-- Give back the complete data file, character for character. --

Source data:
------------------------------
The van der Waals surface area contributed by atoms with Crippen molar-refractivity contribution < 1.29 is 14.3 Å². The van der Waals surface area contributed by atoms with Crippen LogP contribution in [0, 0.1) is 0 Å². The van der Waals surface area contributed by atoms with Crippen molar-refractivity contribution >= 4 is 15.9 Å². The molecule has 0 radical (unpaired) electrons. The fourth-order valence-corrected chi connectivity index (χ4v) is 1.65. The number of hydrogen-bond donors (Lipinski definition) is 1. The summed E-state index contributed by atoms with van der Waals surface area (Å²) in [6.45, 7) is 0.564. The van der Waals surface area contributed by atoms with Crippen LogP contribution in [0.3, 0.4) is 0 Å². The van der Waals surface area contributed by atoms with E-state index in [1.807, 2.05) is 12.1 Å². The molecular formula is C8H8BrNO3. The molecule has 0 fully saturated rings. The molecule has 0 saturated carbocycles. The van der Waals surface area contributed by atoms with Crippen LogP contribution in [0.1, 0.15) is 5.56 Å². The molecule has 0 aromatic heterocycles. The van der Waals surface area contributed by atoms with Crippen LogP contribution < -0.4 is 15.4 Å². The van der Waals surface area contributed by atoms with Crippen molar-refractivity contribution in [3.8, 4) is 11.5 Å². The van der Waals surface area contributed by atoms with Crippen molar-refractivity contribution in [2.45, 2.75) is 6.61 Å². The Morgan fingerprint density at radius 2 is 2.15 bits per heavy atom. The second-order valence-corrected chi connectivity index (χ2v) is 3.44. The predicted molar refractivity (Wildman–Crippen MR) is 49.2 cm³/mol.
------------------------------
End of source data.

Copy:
The van der Waals surface area contributed by atoms with Crippen molar-refractivity contribution < 1.29 is 14.3 Å². The van der Waals surface area contributed by atoms with Crippen LogP contribution in [0, 0.1) is 0 Å². The van der Waals surface area contributed by atoms with Crippen molar-refractivity contribution >= 4 is 15.9 Å². The molecule has 0 radical (unpaired) electrons. The fourth-order valence-corrected chi connectivity index (χ4v) is 1.65. The number of hydrogen-bond donors (Lipinski definition) is 1. The summed E-state index contributed by atoms with van der Waals surface area (Å²) in [6.45, 7) is 0.564. The van der Waals surface area contributed by atoms with Crippen LogP contribution in [0.3, 0.4) is 0 Å². The van der Waals surface area contributed by atoms with E-state index in [1.807, 2.05) is 12.1 Å². The molecular formula is C8H8BrNO3. The molecule has 0 fully saturated rings. The molecule has 0 saturated carbocycles. The van der Waals surface area contributed by atoms with Crippen LogP contribution in [0.1, 0.15) is 5.56 Å². The molecule has 0 aromatic heterocycles. The van der Waals surface area contributed by atoms with Crippen LogP contribution < -0.4 is 15.4 Å². The van der Waals surface area contributed by atoms with Crippen molar-refractivity contribution in [3.8, 4) is 11.5 Å². The van der Waals surface area contributed by atoms with Crippen molar-refractivity contribution in [2.45, 2.75) is 6.61 Å². The Morgan fingerprint density at radius 2 is 2.15 bits per heavy atom. The second-order valence-corrected chi connectivity index (χ2v) is 3.44. The predicted molar refractivity (Wildman–Crippen MR) is 49.2 cm³/mol.